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What Are Carbohydrates?

Medically reviewed by: Melanie L. Pitone, MD

Carbohydrates (car-bo-HI-drates), often called carbs, are one of the three main nutrients in food (along with fat and protein). The body breaks carbohydrates down into sugars — the major source of energy for the body.

Carbohydrates can be split into three groups: sugars, starches, and fiber. All are part of a healthy diet.

What Are Sugars?

Sugars are the simplest form of carbs, meaning they're very easy for your body to digest and give you quick energy. They're also called simple carbohydrates or simple sugars, and they're found in foods like:

  • fruit
  • honey
  • milk
  • candy
  • soda, juice, and other sweet drinks
  • cookies, cakes, and pastries

Some foods with simple sugars are healthier than others. Whole fruits are some of the healthiest foods you can eat, because they're loaded with fiber, vitamins, and minerals.

But candy, soda, and other sweet treats have lots of sugar added to them and almost no fiber or other nutrients. It's OK to eat these things sometimes, but added sugar in big amounts isn't healthy.

What Is Starch?

Starch is a complex carbohydrate. When you eat starch, your body needs to break it down into glucose (a type of sugar) before it can be used for energy. Starches are found in foods like:

  • fruit
  • vegetables
  • grains (like wheat, rice, or oats)
  • legumes (like beans, lentils, or peas)

Like sugars, starches are found in both healthy and unhealthy foods. For instance, white bread and white rice are refined grains, meaning part of the grain is removed and fiber, vitamins, and minerals are lost. What's left is mostly starch. It's best not to eat too much white bread or white rice, because they're low in other important nutrients.

But whole grains, like whole-wheat bread or brown rice, have all their nutrients and are a healthier choice. You're also less likely to overeat whole grains than refined grains because the fiber and other nutrients in whole grains help keep you full.

What Is Fiber?

Like starch, fiber is a complex carbohydrate. But unlike starch, fiber can't be digested. When you eat fiber, it passes through your body, helping to slow down your digestion and keep you full. Foods with fiber include:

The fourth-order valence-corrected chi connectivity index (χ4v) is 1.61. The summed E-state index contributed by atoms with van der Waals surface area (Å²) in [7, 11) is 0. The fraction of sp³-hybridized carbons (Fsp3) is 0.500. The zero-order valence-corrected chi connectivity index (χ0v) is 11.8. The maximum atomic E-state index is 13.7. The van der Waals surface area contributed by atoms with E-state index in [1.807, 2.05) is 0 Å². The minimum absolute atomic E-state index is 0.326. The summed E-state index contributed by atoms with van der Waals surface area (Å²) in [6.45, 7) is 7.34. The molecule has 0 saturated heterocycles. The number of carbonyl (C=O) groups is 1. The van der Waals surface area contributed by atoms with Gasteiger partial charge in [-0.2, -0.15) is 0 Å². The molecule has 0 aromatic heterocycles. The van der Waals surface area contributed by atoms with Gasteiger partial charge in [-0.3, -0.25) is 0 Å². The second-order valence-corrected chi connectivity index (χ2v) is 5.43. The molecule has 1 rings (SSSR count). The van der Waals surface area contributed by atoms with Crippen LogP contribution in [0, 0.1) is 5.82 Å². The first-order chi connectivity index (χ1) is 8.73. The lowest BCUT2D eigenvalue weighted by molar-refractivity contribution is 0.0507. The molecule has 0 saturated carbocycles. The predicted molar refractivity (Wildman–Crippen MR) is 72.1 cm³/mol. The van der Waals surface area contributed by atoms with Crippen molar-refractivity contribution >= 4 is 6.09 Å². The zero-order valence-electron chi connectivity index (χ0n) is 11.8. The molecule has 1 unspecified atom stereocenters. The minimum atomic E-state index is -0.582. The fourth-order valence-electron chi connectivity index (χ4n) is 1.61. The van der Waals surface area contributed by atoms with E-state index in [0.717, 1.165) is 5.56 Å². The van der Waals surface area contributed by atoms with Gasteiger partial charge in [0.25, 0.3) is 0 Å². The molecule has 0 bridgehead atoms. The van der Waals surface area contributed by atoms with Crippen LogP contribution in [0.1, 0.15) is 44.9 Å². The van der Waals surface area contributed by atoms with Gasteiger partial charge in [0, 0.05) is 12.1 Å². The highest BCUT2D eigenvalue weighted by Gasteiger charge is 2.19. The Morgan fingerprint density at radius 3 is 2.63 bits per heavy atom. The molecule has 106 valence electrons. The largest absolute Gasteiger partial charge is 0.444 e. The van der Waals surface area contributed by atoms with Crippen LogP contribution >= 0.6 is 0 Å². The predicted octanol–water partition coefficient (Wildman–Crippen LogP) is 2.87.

• fruits
  • vegetables
  • whole grains (like whole-wheat bread or brown rice)
  • legumes

While fiber is considered very healthy, some foods with fiber aren't so healthy. For instance, you may find cookies or pastries that say they're "made with whole grains," but that doesn't mean they're healthy. The healthiest way to eat fiber is from whole foods, like whole fruits or vegetables, not processed foods that say they have whole grains or fiber added to them.

How Does the Body Use Carbs?

When you eat carbs, your digestive system breaks them down into sugars, which are absorbed into the bloodstream. As your blood sugar rises, your pancreas releases a hormone called insulin. Insulin moves sugar from the blood into the cells, where it gets used as energy.

When you eat a lot of sugar, this process happens very fast because your body doesn't need to break it down. This is why you might feel an energy spike after eating candy or sugary treats, but then your energy quickly drops and you feel hungry again.

But your body needs more time to break down starch, so when you eat foods like vegetables or whole grains, you don't get a spike in your blood sugar. And when you eat foods with lots of fiber, you'll feel full longer and have more lasting energy. For instance, even though fruit has sugar, it also has fiber, so it's a great choice for quick energy that lasts.

It's OK to treat yourself with candy and sweet treats sometimes. Just make sure you're eating a balanced diet with plenty of healthy carbs like fruit, vegetables, whole grains, and legumes.

Medically reviewed by: Melanie L. Pitone, MD
Date reviewed: April 2024